A Travel Disaster: Berlin

Rebecca Herman

Interrailing was just going too well. My five friends and I had finally finished our A-levels and were off for a well-deserved break around Europe. We sung our hearts out at a festival in Croatia and we felt at one with nature in Slovenia. It was not until we reached the city of Berlin that things took a turn.

Not to say we are all princesses, but my friend group and I do prefer an Airbnb over a hostel most of time, making our travelling holiday rather bouji. We had really enjoyed all our previous stays all over the world, so it came as quite a shock when we rocked up to our new abode in Berlin to find out that it did not exist.

The Berlin Hauptbahnhof station is very grand, offering a wide variety of shops and restaurants. We were a little early to check into our apartment (or so we thought), and so made ourselves at home in the Dunkin’ Doughnuts on the second floor, next to some huge windows perfect for people watching. We watched couples re-unite and families fight, we even waved and conversed with fellow travellers, with no idea that in a couple of hours it would be us galivanting around the Hauptbahnhof floor trying to find a bed for the night.

We had arrived in an area where not many tourists reside or spend holidays

The six of us split into two groups and raced from the station to the apartment, excited to drop our bags off and start exploring. The sights on the way to the Airbnb were delightful, rich in history and culture – we were bursting with enthusiasm. But shortly after our cab journey started, we began to see Berlin’s famous sights behind us, and the views from the taxi windows became a lot bleaker and more run down. But hey, who are we to judge? We’d never been to Germany before, maybe this is beautiful to the locals? So we didn’t panic until the lovely driver turned around to inform us that we had arrived in an area where not many tourists reside or spend holidays, and then continued to explain how we would be spending our hot girl summer in the ‘dodgy corners’ of the city.

So, with no choice but to power through, we stepped out the taxi with our many suitcases and reunited as a group. We looked down as our University of Prague t-shirts, yearning to go back in time. My friend took out her phone as she looked around the grey buildings and crumbling brick, to tell the host we were outside. But no one answered. Not to worry, we all miss a call from time to time. We called again. No answer. Okay that’s fine, maybe he’s busy, let’s text him, wait 10 minutes and call again. 10 minutes go past, and nothing. Okay, this is weird but there must be some explanation, lets message the host on Airbnb and call again.

The host finally responded from a random city in South America with the news our booking had been cancelled in January

The only thing to do in the local area was to attend a ‘gentleman’s’ club or pop into a corner shop, neither of which we saw on the top 10 things to do in Berlin. When the host finally responded from a random city in South America with the news that our booking had been cancelled in January, I’m pretty sure they heard out cries of joy and celebrations all the way back in Zagreb. We were thrilled! We couldn’t believe our luck – what are the chances that the one place we really didn’t want to stay, we didn’t have to!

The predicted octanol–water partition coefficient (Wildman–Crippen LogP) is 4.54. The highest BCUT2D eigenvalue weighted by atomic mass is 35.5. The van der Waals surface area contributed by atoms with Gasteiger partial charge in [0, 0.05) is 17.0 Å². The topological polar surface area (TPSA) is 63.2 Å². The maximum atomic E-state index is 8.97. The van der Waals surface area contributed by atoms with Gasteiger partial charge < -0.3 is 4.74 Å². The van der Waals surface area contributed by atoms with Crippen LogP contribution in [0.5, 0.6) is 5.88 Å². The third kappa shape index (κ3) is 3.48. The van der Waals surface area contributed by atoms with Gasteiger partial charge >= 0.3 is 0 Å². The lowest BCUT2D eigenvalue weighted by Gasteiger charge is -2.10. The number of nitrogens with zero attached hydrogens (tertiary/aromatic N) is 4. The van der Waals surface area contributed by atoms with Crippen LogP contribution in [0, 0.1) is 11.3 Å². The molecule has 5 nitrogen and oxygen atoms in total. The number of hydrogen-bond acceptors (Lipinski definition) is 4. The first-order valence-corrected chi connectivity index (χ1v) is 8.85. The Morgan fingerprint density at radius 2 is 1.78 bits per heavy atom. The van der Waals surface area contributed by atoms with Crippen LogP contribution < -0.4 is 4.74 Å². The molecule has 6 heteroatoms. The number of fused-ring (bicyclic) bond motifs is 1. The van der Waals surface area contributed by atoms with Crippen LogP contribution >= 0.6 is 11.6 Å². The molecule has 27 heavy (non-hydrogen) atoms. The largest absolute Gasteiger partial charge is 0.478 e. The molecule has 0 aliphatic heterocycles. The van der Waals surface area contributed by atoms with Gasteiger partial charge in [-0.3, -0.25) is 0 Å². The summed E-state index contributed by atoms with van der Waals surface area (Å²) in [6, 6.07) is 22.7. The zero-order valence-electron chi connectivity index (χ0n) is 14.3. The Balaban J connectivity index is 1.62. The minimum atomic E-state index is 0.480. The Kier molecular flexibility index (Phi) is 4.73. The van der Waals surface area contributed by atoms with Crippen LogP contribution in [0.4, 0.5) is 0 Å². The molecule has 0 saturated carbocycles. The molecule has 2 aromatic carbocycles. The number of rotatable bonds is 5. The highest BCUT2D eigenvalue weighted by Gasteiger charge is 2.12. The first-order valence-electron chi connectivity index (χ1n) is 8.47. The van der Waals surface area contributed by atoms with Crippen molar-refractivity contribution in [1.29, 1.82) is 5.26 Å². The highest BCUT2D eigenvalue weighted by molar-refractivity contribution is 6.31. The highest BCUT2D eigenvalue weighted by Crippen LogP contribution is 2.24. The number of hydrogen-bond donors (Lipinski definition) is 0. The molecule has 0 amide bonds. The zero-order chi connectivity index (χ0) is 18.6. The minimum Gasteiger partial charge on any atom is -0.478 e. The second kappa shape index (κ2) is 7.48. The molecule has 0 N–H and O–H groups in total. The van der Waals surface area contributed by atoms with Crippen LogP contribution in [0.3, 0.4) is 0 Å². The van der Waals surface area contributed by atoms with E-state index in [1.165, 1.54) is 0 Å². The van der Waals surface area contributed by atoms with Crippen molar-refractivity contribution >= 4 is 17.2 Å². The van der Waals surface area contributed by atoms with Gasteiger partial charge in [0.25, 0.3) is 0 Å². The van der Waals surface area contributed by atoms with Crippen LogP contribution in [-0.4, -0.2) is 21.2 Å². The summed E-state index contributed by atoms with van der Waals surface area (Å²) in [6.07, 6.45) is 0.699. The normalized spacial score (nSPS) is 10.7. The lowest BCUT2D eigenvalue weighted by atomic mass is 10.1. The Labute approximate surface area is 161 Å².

We had our little street party to celebrate our freedom before it sunk in that maybe we were a little too free – we didn’t have a place to stay. So back on the Uber app we went and back to station we drove. We thought the station would act as a good base. There were outlets to charge our phones, plenty of cafes to refuel and lots of kiosks to book a new hotel. Our spirits were still high on the journey back, but we must admit that when the manager of the hotel kiosk wished us luck in finding a spare bed in Berlin, our mood dropped a little.

After many snacks and Starbucks frappuccinos, we finally managed to find a hostel on Our mood rose again as for the third time that afternoon, we stumbled into a cab. It was déjà vu – the sights, the scenery and culture. In fact, it was a little too familiar. Yes, that right, back to the dodgy ends we went but this time we were in deep.

We are clearly the only people not native to the area

‘We here’ says the taxi driver in a low German accent. We look up at the alleyway around us. We get out and search for the other group, schlepping our bags up and down trying to follow their voices and getting strange looks from passers-by, as we are clearly the only people not native to the area. Call me naive, but I didn’t realise youth hostels were normally located behind huge metal, heavily graffitied doors, but that’s where the shouts of our friends came from.

We rang on the rusty doorbell and were let into a courtyard where our three friends stood with an Australian man and about 12 non-alcoholic beers. Again, call me naive, I knew hostels were known for the underlying drug use but I did not expect to get a formal warning about the local dealers – ‘so, near the park you may see some guys dealing, but don’t worry, they are just doing their job’.

The room was basic. Three bunkbeds and a table. We shared a modest bathroom with a man that lived there and so we tried our hardest to keep toilet trips to a minimum. My friend took to the courtyard to shout at Airbnb for leaving us homeless and you could hear her faint yelling as we unpacked. With nothing to do in the immediate area, we got ready to hit the town (the town located miles away, of course). We partied the night away, exhausted from our traumatic and dramatic day. Oh, and by the way, we did manage to get a new Airbnb for the next three nights – on a street famous for prostitution – but that’s a story for another day.

Rebecca Herman

Featured image courtesy of Rebecca Herman. No changes were made to the image.

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